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Thyroid. 2018 Jul;28(7):842-848. doi: 10.1089/thy.2017.0645. Epub 2018 Jun 13.

Does Reverse Triiodothyronine Testing Have Clinical Utility? An Analysis of Practice Variation Based on Order Data from a National Reference Laboratory.

Author information

1
1 The Center for Effective Medical Testing, The Department of Pathology and ARUP Laboratories, University of Utah Health Sciences Center , Salt Lake City, Utah.
2
2 Department of Endocrinology, University of Southern California , Los Angeles, California.
3
3 Department of Endocrinology, Metabolism and Diabetes, University of Colorado , Aurora, Colorado.
4
4 Department of Family Medicine, Michigan Medicine, Department of Nutritional Sciences, School of Public Health, University of Michigan , Ann Arbor, Michigan.
5
5 Department of Pathology, University of Utah Health Sciences Center , Salt Lake City, Utah.

Abstract

BACKGROUND:

Clinical laboratories are under pressure to increase value by improving test utilization. The clinical utility of reverse triiodothyronine (rT3) is controversial. A study was conducted to identify order patterns that might suggest inappropriate utilization of rT3.

METHODS:

All orders for thyroid tests placed over a period of one year at a national reference laboratory were reviewed. Order patterns by client (hospital) and by provider were analyzed. A Pareto analysis was conducted to determine the percentage of orders placed as a function of the percentage of providers. A systematic review of the indexed literature and an informal review of the web were conducted to identify indications for rT3 testing.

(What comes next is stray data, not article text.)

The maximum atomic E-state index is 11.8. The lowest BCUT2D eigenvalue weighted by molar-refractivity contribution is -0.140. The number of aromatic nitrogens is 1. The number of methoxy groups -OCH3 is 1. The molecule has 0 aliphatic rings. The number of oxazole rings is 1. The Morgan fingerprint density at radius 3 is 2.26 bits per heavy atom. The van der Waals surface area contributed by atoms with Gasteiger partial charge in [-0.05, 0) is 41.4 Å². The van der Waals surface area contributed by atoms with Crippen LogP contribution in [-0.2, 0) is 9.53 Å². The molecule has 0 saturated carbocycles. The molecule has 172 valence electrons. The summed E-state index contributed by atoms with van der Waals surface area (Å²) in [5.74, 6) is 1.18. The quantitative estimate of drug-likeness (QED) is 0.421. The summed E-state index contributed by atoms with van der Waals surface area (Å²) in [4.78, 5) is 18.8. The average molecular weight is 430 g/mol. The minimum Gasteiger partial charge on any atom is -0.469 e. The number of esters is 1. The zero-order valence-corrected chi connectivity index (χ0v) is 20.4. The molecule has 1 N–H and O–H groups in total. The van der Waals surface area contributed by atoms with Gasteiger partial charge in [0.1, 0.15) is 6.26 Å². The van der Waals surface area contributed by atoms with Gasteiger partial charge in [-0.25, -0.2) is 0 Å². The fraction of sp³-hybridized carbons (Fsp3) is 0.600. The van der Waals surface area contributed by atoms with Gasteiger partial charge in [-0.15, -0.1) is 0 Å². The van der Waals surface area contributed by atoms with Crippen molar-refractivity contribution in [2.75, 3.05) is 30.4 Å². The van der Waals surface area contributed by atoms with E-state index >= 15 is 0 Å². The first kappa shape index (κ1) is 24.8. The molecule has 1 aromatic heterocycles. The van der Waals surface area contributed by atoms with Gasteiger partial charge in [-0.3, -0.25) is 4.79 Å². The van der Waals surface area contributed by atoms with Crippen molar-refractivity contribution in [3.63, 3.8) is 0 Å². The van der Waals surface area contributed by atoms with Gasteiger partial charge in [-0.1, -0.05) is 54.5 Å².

RESULTS:

There were 402,386 orders for 447,664 thyroid tests, including 91,767 orders for rT3. These orders were placed by 60,733 providers located at 1139 different organizations. Only 20% of providers who ordered thyroid tests placed an order for rT3. Of those who placed an order for rT3, 95% placed two orders or fewer for rT3. One hundred providers (0.1% of the 60,733 providers who placed orders for thyroid tests) accounted for 29.5% of the orders for rT3. Of the 100 providers, 60 with the highest order volumes for rT3 were classified as practitioners of functional medicine. A systematic review of Medline found little evidence to support the high volumes of orders for rT3. A survey of Web sites for functional medicine suggests that rT3 is useful for the diagnosis of rT3 dominance and can be used to direct triiodothyronine replacement therapy.

CONCLUSIONS:

There is wide practice variation in rT3 testing. A high proportion of tests are ordered by a relatively small proportion of providers. There is little evidence to support high volumes of rT3 testing placed by some practitioners.

KEYWORDS:

practice variation; reverse triiodothyronine; thyroid testing; utilization

PMID:
29756541
DOI:
10.1089/thy.2017.0645
[Indexed for MEDLINE]

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